Can I Write Full Time?

This is the question on any writer’s mind, at least most of the ones that I know. We all want to be able to write full time because, hey, it’s a full time job. Oftentimes, others do not understand how hard it is to be a successful writer while balancing another job…or two jobs. I want to know if it is possible…and if so, how? How do you transition into a job that can be so unsure at first?

I am a teacher. I also work part-time as a bookseller. On top of this, I am a writer. Out of my whole day, I probably spend about 90% of it working in some way or another. I don’t usually think of my writing as “working,” but for all intents and purposes, it is, at the end of the day, applied to my writing career. That leaves me 10% of my waking day to my own personal life. So, of course, I’d love it if I could replace my teaching and part-time job with writing full time.

But how?

I explained to my husband that even if I was to start full-time, I probably wouldn’t see profit for a good year or so. Everything runs so slowly in the publishing world. Nothing is quick. Paychecks won’t be bi-weekly. They’ll be quarterly…if that. It makes it seem so impossible…so far away. A goal that will always be out of reach. Not impossible, but not immediate either.

I am trying to fade out of education. While I love being a teacher, I dislike all the politicking and bureaucracy behind it. I have a hard time envisioning myself doing anything else besides writing. It’s my life goal. It’s my passion. It’s what I am happiest doing.

I would like to hear from other authors who have transitioned from being a part-time writer to a full-time writer. How did you ever do it? When did you take your leap of faith? When did you decide that it was time to hold your breath, close your eyes and jump?


3 thoughts on “Can I Write Full Time?

  1. Harper Jayne says:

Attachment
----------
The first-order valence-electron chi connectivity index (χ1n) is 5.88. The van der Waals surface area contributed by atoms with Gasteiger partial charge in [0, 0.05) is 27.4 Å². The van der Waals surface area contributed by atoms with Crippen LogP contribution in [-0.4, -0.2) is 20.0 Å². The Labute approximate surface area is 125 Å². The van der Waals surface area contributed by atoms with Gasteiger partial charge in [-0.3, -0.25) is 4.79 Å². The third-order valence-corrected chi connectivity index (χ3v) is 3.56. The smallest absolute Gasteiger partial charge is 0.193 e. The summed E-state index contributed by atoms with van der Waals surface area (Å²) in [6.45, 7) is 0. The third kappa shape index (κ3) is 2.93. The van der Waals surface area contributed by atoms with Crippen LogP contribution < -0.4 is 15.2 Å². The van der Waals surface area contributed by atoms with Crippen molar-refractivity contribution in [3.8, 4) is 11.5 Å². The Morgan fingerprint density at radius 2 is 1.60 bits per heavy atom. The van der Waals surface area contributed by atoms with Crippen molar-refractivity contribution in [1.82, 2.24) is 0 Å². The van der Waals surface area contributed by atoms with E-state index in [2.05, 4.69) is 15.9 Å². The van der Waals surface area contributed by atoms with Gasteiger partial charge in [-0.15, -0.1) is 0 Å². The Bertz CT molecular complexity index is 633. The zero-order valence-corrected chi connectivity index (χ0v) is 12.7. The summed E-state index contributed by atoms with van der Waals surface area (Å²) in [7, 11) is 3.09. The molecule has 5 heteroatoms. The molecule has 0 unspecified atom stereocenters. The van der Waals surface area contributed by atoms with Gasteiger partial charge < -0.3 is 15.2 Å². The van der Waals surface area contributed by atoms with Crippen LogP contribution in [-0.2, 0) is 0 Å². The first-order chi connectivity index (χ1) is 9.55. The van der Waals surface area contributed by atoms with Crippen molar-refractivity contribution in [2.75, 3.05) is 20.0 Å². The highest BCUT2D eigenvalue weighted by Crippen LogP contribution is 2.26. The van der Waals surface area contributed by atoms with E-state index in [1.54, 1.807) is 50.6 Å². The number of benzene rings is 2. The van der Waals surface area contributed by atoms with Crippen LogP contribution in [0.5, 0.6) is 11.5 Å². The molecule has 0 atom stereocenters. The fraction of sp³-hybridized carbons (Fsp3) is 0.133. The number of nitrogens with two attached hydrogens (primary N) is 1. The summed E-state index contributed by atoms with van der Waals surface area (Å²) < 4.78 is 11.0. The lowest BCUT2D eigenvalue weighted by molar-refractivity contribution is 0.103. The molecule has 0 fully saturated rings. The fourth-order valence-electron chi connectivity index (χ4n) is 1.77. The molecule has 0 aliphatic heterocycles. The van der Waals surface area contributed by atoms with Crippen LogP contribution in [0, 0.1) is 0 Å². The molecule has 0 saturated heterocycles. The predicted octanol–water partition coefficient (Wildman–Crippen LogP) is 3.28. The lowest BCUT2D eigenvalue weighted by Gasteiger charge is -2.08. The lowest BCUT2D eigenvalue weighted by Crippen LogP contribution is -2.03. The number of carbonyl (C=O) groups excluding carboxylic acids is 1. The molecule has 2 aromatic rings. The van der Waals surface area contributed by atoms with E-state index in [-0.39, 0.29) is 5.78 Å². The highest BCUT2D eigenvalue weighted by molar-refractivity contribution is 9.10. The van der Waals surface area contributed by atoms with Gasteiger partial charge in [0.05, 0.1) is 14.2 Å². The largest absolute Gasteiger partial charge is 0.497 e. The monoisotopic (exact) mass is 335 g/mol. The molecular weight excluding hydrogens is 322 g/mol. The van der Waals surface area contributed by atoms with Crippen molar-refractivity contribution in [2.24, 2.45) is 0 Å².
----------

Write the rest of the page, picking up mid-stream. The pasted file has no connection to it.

I write “full time” but I have a partner who works full time in a “normal” job that makes that possible. My “full time” is broken up across the day as I deal with our baby. Much of what I accomplish is done after hours (12am-4am) and in small spurts throughout the day.

    The “bright side” being that I’m an indie author. Your talk of slow starts isn’t as much of an issue for indies as it is for those going tradpub. When I start selling, money starts coming in. (No advance, and I have a number of expenses before publication actually . . . but I *will* see the money from my sales more rapidly.)

    The way to do it IMO is to ensure that you can live on one salary. Do that first (using the overage to pay down credit/loans or if you are one of those weird debt free couples, put it into savings) to be sure you can make it work.

    Best of luck to you!

    • Thanks for the insight! I wish my husband made enough to sustain us both (and hopefully a baby soon), but that’s not in the works right now. I’m hoping that my writing career picks up a little bit, and I can bring in enough to be able to write full time, but it’s a catch-22. You need to write more to produce more, and produce more in order to write full time. 😛 Ah, the conundrum.

  2. There are a couple of things to consider. First, the economic question. If you are on your own, could you feed and house yourself while establishing a writing career? This may boil down to your tolerance of roaches and Ramen Noodles. If however, you have partner who can support you, then the economic question morphs into a domestic question. How long can the relationship sustain the asymmetrical situation of “you go to work and I stay home and write?” Writing, like reading can be “work,” but it never looks like work. And no matter how much two people talk about it, but until it is tested you never know.
    Then there is the psychological burden of being, OMG, A FULL-TIME WRITER! The part-timer has all kinds of anxieties and grips. And, if the writing is not going well or fast enough, all kinds of legitimate excuses. But if all you have to do is write…. Think about it
    None of this is meant to cock a snoot at the full-time writer. It is merely to hold in mind the old Chinese curse: “May you get what you wish for.” While in part-time limbo, there may be some small advantages. None of this is meant to cock a snoot at the full-time writer. It is merely to hold in mind the old Chinese curse: “May you get what you wish for.” While in part-time limbo, there may be some small advantages.

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